# Box on a string, find displacement when first at rest

## Homework Statement

A block with mass m = 3.57 kg is attached to a spring with spring constant k = 165.7 N/m and negligible mass. The coefficient of kinetic friction between the block and the table is µk = 0.239. The box is displaced from its equilibrium position to the left by 0.216 m. If the block is released from rest, calculate the block's displacement when it first comes to rest again.
(Picture attached)

## Homework Equations

Us = 1/2kΔL²
Wfriction = μmgdcosθ

## The Attempt at a Solution

This is what I tried:
Us = Wfriction
1/2(k)(xf)² - 1/2(k)(xi)² = μmgdcosθ
I then said xf = d - xi and subbed in this for xf
1/2(165.7)(d-0.216)² - 1/2(165.7)(0.216)² = 0.239(3.57)(9.8)d(cos180°)
solving for d I get d = 0.33 m but this is incorrect
I'm not sure what I'm doing wrong, suggestions?

#### Attachments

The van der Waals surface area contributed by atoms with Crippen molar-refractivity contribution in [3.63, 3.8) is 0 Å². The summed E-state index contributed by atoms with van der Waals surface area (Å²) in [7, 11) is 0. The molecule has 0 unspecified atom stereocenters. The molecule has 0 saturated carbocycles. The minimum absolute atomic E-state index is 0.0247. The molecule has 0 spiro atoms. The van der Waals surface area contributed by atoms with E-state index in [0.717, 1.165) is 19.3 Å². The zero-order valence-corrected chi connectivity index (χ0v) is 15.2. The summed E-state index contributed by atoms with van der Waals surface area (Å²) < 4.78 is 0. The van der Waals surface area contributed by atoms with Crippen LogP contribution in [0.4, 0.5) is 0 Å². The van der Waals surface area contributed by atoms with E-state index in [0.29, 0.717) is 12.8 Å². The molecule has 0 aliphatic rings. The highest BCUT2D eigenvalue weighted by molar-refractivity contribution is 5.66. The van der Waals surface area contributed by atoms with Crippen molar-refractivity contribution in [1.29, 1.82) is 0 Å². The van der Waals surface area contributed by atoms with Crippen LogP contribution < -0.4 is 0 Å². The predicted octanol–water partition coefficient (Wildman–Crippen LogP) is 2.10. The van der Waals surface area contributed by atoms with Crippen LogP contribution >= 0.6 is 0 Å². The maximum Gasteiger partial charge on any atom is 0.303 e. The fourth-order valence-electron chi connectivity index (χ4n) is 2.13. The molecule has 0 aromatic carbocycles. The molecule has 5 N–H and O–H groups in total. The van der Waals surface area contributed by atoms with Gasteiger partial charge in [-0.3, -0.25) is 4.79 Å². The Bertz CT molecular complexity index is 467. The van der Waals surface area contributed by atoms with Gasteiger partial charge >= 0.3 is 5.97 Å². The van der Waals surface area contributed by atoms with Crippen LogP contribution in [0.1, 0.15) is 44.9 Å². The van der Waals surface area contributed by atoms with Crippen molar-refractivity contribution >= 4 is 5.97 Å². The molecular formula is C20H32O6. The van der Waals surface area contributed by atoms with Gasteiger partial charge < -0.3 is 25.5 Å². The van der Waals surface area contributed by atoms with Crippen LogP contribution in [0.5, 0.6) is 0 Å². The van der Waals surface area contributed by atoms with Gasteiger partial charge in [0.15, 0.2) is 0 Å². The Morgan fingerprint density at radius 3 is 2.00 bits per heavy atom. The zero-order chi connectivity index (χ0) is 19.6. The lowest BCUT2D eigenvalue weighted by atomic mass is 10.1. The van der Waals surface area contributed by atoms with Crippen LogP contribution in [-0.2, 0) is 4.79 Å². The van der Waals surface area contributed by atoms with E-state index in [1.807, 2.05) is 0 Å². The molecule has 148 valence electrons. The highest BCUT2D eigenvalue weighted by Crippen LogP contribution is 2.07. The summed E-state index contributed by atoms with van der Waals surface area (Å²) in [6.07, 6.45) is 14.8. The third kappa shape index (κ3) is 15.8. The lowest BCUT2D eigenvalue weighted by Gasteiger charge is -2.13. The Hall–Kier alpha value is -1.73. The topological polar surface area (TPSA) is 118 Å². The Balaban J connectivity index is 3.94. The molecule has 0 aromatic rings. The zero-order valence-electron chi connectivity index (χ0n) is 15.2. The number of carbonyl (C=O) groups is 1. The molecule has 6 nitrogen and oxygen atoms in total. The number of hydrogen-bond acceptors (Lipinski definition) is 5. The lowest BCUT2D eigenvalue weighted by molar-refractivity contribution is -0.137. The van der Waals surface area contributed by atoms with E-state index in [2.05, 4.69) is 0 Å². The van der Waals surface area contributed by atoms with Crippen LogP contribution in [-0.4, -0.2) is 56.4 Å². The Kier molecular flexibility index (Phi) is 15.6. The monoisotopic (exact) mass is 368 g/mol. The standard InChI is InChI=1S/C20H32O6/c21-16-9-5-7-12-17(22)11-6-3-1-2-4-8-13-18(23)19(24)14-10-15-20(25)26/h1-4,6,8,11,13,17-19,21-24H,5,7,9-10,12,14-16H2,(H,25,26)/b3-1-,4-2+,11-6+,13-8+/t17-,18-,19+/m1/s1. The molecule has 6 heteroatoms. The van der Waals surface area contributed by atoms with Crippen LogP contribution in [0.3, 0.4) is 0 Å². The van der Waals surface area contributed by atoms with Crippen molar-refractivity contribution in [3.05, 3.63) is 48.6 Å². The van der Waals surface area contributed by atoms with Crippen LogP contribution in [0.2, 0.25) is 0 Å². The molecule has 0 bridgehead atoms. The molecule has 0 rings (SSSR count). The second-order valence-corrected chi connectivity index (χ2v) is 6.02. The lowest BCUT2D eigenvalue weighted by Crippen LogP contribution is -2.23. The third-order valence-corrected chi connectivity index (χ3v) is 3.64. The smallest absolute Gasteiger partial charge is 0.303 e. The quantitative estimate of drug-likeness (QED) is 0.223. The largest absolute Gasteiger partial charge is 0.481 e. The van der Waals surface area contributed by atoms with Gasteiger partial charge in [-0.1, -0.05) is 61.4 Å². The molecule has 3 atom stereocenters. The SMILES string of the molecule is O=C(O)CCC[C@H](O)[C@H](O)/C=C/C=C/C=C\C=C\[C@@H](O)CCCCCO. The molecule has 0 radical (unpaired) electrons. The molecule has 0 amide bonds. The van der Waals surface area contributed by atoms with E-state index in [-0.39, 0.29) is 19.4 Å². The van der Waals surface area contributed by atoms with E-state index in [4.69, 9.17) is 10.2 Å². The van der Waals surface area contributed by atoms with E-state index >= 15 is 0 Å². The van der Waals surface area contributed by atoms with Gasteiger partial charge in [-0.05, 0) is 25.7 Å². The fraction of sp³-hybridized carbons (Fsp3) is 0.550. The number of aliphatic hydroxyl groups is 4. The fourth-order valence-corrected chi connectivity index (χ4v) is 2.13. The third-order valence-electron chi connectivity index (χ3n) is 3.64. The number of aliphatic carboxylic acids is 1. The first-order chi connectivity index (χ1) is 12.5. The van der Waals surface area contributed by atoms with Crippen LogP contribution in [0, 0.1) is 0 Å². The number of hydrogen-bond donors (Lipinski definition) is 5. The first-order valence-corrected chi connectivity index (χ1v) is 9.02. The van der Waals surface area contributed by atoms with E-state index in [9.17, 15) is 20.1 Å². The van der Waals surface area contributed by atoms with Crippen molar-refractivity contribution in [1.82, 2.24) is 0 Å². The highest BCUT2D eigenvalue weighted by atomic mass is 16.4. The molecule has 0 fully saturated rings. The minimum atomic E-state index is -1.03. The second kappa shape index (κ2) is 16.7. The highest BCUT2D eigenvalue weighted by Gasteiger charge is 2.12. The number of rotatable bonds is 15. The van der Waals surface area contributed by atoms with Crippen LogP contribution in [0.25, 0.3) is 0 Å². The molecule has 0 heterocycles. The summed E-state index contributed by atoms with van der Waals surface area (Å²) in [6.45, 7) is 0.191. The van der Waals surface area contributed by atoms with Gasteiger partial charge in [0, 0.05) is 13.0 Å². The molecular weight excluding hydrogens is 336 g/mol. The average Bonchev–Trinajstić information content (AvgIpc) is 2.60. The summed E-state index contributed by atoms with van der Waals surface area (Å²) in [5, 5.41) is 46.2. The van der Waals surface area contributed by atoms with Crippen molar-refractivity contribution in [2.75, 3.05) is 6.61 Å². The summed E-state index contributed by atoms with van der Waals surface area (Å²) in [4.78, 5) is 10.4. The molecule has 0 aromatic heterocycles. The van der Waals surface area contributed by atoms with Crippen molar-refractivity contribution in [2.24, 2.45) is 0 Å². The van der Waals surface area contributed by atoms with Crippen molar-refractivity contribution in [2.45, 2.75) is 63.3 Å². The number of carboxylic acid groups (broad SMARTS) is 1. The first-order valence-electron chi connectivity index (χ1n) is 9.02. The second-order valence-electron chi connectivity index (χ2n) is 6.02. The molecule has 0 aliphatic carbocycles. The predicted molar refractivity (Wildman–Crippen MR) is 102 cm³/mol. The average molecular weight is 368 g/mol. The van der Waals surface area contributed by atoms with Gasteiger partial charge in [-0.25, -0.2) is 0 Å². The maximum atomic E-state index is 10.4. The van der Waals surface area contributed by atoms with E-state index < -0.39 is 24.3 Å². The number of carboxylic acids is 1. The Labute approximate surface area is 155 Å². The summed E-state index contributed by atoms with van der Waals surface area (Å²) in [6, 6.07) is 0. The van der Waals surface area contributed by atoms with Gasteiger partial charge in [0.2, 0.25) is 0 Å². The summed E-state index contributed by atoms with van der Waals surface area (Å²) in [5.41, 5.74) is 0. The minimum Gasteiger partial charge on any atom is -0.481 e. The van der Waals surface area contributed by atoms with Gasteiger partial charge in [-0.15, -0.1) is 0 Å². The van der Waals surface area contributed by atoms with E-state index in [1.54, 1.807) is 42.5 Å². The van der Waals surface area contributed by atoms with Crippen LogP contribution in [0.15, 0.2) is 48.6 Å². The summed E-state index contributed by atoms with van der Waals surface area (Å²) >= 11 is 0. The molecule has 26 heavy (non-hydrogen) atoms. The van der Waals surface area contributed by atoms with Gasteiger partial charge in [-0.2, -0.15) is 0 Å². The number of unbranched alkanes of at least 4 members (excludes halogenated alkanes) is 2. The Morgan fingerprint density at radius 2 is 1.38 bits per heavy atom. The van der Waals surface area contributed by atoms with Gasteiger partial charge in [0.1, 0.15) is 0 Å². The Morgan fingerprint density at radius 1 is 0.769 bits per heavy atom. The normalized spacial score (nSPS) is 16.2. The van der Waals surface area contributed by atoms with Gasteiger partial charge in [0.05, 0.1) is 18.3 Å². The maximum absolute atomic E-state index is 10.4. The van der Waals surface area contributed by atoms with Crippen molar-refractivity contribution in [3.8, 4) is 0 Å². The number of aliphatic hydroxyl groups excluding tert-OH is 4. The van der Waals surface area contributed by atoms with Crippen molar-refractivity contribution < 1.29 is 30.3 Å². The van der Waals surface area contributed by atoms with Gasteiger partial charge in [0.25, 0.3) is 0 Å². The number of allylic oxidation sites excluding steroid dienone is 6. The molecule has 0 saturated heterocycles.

• blockandspring.gif
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When the block first comes to rest, does the spring exert sufficient force to move the block in the opposite direction. If so, then friction hasn't yet dissipated all the energy initially stored in the spring, and your energy approach won't work. Try solving the equations of motion and calculating the time at which the block comes to rest.

The reason I'm doing it with energy is that this problem is under the heading: Thermal energy and power. How I see it is if the ground were frictionless then the energy stored in the spring at xi would be equal to that stored at xf, and energy is conserved. However with friction energy will be lost to heat therefore the difference in energy stored in the spring at xf and xi should be equal to the energy lost to heat (friction).

"The reason I'm doing it with energy is that this problem is under the heading: Thermal energy and power."

Got it. You'll have to account for the energy stored in the spring when the block comes to rest:

(Initial Spring Energy) = (Energy Dissipated) + (Spring Energy When Block Stops)

= μmgd + k(d - xi)^2

Actually, that's easier than solving the equations of motion!